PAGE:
It has been another quiet week in the rice market as the harvest progresses and the market indicators have remained fairly constant. Export sales for the week was off as compared to the previous several weeks with a total of 39,600 MT reported sold. This is a substantial decrease from last week’s volume, but will hopefully pick up over the next several reports.
Vessel loadings were up as prior sales shipped. This continued movement through the market helps to alleviate some of the congestion that often occurs at this time of year. Asia pricing was virtually unchanged since last week’s report.
None of the major benchmark indicators shifted of note in value. Similarly, USDA has held its world market price estimate constant for yet another week. Given the stability in the market at this time, none of these factors are likely to change unless a major source of new demand is found or the new crop harvest deteriorates.
In the domestic cash markets, pricing has also remained a constant factor. Some areas that trade against the futures board have seen some price fluctuations, however the underlying basis seems to be be stable.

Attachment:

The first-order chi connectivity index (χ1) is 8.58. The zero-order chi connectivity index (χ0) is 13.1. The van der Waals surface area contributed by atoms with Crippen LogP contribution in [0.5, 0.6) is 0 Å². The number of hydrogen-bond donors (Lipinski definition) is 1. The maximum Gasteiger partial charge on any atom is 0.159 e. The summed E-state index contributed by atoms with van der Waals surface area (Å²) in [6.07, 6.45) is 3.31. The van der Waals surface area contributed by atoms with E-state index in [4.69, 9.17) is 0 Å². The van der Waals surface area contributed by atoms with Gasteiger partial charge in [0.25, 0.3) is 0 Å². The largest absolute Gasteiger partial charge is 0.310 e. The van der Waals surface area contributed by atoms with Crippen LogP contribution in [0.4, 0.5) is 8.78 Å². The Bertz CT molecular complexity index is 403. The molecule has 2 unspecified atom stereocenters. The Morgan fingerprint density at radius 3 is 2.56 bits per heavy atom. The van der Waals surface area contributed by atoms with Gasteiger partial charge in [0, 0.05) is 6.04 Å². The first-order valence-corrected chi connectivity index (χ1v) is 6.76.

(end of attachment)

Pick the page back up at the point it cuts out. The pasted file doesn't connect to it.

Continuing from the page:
Harvest continues to progress in the Upper Delta region and indicators suggest that quality and yield are more optimistic that many in the trade were led to believe earlier in the season. Milling out-turns have held up as have field yields for much of Mississippi and Arkansas. Early lots from Missouri also report average to above average production at this time.
In the futures market, the board generally traded down over the course of the week although Thursday’s trading saw the bulls take control and attempt to recover the weekly losses. Overall, the market saw negative returns for the week with losses ranging between 1.4% -2.36% for all open contracts on the board.
Of note is the steadily increasing volume and open interest that has materialized over the last week of trading. With the advent of September in the coming week and the resultant crop reports that will be released the week following, many in the trade wait with baited breath.
Needless to say, the projections that will be eminently released will have a bearing on the long term market outlook and with firmer data in hand, there is a reasonable expectation that there will be revisions to both sides of the balance sheet at that time.